Pen Testing for Low Hanging Fruit - Part 6 of 7

Tuesday, November 02, 2010

Bryan Miller


Do It Yourself or Outsource? - Part 6 of a 7-part series - (Part 1 Here) (Part 2 Here) (Part 3 Here) (Part 4 Here) (Part 5 Here)

Categories of Vulnerabilities

The category of passwords includes all forms of passwords and similar authentication schemes. 

They take the form of default application passwords, missing, blank and easily guessed passwords on operation system accounts and other password uses such as SNMP community strings. 

Another common area of password weaknesses is cases where administrators use similar passwords across different platforms. 

In other words, this becomes a problem when network administrators use the same password for their Microsoft Windows account, the Oracle “system” account and the Cisco administrative account.

Patch management for desktop PC’s and servers always seems to be an issue even in organizations that have robust patch management applications and policies already in place. 

It is not uncommon to find missing patches from vulnerabilities that were announced three or four years ago. The implications of missing patches on security and privacy cannot be overstated. 

Missing patches accounts for a very large percentage of successful network attacks.

Information Technology policy and procedures are often the bane of a network administrator.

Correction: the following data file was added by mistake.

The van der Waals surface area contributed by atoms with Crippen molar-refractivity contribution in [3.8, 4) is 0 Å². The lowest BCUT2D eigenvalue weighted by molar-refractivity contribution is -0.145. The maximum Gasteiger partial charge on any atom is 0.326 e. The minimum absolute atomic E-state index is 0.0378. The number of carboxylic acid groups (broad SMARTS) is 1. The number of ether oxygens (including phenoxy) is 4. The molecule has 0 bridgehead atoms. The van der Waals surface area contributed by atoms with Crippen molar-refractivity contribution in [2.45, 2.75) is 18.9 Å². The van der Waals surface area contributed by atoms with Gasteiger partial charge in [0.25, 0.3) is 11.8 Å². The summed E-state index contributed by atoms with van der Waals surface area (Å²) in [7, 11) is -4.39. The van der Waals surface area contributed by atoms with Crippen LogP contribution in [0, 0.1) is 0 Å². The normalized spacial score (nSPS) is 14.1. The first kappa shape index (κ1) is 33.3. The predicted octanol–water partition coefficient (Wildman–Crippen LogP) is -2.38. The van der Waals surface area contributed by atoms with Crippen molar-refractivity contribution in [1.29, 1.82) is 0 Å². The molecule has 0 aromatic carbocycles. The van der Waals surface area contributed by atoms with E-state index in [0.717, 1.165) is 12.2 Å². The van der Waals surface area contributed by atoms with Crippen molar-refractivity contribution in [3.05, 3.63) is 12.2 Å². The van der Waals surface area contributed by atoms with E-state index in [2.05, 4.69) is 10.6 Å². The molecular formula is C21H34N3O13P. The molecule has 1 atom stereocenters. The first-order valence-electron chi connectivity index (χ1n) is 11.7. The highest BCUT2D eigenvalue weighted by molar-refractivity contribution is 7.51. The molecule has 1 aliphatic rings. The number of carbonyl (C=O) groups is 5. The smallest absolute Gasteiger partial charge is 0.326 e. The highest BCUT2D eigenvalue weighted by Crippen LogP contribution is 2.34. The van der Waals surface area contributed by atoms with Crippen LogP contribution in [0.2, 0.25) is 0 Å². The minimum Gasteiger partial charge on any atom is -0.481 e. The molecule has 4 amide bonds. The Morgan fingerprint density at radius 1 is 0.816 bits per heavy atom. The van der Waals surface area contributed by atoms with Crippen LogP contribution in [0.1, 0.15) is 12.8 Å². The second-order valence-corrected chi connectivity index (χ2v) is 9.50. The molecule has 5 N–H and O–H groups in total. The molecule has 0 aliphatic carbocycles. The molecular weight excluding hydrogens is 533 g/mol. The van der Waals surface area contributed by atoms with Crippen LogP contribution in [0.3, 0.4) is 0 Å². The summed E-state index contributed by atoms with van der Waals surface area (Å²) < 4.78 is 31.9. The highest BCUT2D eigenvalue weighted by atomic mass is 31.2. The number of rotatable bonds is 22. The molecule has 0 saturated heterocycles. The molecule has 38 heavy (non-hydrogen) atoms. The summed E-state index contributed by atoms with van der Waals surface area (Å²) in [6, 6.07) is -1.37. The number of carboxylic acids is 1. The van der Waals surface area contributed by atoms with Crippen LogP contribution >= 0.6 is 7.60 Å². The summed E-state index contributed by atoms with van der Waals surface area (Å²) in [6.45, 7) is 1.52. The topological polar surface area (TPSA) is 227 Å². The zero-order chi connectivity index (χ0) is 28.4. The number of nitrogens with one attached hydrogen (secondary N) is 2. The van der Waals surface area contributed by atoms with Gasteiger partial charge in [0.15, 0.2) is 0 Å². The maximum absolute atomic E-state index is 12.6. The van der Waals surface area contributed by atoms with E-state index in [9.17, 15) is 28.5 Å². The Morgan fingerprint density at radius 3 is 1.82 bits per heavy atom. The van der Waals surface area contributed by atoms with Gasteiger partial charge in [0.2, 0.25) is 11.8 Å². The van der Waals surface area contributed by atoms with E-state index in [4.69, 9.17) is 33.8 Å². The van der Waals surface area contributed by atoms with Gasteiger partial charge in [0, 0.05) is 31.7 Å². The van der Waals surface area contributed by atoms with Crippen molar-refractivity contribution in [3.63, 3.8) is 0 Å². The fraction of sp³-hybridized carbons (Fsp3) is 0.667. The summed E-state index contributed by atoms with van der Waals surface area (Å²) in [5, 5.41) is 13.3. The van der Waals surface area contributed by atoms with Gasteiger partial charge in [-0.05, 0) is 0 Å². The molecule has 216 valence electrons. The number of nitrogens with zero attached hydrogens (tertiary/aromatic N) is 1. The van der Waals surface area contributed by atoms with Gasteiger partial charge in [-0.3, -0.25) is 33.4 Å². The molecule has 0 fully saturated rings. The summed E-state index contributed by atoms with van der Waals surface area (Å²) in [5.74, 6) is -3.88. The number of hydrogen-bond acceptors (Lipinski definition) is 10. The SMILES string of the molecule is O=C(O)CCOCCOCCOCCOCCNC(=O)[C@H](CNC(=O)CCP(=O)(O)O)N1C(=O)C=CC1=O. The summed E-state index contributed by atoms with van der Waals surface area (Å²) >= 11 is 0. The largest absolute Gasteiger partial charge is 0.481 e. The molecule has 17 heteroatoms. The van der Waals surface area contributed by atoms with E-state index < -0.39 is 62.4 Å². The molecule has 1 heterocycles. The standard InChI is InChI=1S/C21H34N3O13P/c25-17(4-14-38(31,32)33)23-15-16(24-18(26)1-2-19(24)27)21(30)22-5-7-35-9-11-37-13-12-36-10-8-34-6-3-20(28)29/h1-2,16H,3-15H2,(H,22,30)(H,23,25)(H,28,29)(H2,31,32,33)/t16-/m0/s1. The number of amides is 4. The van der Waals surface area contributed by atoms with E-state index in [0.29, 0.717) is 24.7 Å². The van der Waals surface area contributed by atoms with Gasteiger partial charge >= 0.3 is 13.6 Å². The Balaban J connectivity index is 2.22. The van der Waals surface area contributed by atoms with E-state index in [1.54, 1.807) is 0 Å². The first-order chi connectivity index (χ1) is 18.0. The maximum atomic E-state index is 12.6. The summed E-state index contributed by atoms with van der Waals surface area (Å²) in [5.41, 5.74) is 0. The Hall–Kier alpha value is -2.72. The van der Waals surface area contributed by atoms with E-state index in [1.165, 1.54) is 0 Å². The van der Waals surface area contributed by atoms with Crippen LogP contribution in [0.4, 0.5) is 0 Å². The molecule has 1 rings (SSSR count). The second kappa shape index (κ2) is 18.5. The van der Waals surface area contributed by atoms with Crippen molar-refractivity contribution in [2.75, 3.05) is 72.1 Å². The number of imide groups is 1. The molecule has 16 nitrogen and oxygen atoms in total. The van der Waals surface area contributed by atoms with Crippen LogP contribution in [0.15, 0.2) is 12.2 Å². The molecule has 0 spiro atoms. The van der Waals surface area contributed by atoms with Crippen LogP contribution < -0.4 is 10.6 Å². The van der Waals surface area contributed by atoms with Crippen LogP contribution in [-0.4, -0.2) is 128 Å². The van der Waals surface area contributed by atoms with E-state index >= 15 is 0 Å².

Next to documenting network topologies and device configurations, policies and procedures are often the IT stepchild and receive the least amount of effort. 

Nobody likes to write them and few people read them. But they are critical to the overall success of any information security and privacy plan and should drive the configuration of all security devices.

There are many reasons why organizations don’t have current IT policy and procedure documents. The first reason is that it takes a lot of time and managers don’t often get evaluated on such projects. 

Metrics are developed to measure and reward for successful network implementations, short times for help desk users and great call qualities for the new VoIP implementation. 

Few corporate leaders are going to reward IT managers for well-written policy documents. 

Another reason for not having accurate policy documents is that often the person writing them has no authority to enforce them.

Despite all of these reasons, IT managers need to work together with human resources, legal and compliance personnel to convince top management of the need for current, accurate policies and procedures. 

Well written documentation is the key to an effective management strategy and in the long run will help save the company money by ensuring a consistent process for each management task. 

Consistent procedure documents also reduce the time spent training new employees which also helps to save money. 

Finally, accurate documentation is also a key component of most security and privacy regulations.

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